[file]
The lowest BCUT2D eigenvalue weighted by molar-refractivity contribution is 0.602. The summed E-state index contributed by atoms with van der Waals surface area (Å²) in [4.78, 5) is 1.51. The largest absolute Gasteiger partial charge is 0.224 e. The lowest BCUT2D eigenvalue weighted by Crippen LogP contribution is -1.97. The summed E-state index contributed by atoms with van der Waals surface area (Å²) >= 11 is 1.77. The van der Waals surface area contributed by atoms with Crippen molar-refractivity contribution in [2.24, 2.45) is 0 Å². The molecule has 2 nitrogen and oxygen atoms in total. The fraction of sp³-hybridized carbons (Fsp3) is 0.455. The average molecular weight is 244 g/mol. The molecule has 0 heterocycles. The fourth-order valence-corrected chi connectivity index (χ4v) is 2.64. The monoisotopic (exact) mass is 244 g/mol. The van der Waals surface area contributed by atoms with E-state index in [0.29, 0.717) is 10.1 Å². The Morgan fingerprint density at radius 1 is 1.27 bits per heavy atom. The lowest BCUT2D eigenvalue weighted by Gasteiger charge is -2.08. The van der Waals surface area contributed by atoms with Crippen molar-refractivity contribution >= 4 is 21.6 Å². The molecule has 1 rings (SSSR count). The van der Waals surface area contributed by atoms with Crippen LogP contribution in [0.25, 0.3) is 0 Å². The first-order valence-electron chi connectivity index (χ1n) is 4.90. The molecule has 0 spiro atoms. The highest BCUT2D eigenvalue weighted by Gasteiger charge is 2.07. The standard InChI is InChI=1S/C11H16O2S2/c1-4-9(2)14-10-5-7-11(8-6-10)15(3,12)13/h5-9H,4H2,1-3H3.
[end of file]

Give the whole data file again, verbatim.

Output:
The lowest BCUT2D eigenvalue weighted by molar-refractivity contribution is 0.602. The summed E-state index contributed by atoms with van der Waals surface area (Å²) in [4.78, 5) is 1.51. The largest absolute Gasteiger partial charge is 0.224 e. The lowest BCUT2D eigenvalue weighted by Crippen LogP contribution is -1.97. The summed E-state index contributed by atoms with van der Waals surface area (Å²) >= 11 is 1.77. The van der Waals surface area contributed by atoms with Crippen molar-refractivity contribution in [2.24, 2.45) is 0 Å². The molecule has 2 nitrogen and oxygen atoms in total. The fraction of sp³-hybridized carbons (Fsp3) is 0.455. The average molecular weight is 244 g/mol. The molecule has 0 heterocycles. The fourth-order valence-corrected chi connectivity index (χ4v) is 2.64. The monoisotopic (exact) mass is 244 g/mol. The van der Waals surface area contributed by atoms with E-state index in [0.29, 0.717) is 10.1 Å². The Morgan fingerprint density at radius 1 is 1.27 bits per heavy atom. The lowest BCUT2D eigenvalue weighted by Gasteiger charge is -2.08. The van der Waals surface area contributed by atoms with Crippen molar-refractivity contribution >= 4 is 21.6 Å². The molecule has 1 rings (SSSR count). The van der Waals surface area contributed by atoms with Crippen LogP contribution in [0.25, 0.3) is 0 Å². The first-order valence-electron chi connectivity index (χ1n) is 4.90. The molecule has 0 spiro atoms. The highest BCUT2D eigenvalue weighted by Gasteiger charge is 2.07. The standard InChI is InChI=1S/C11H16O2S2/c1-4-9(2)14-10-5-7-11(8-6-10)15(3,12)13/h5-9H,4H2,1-3H3.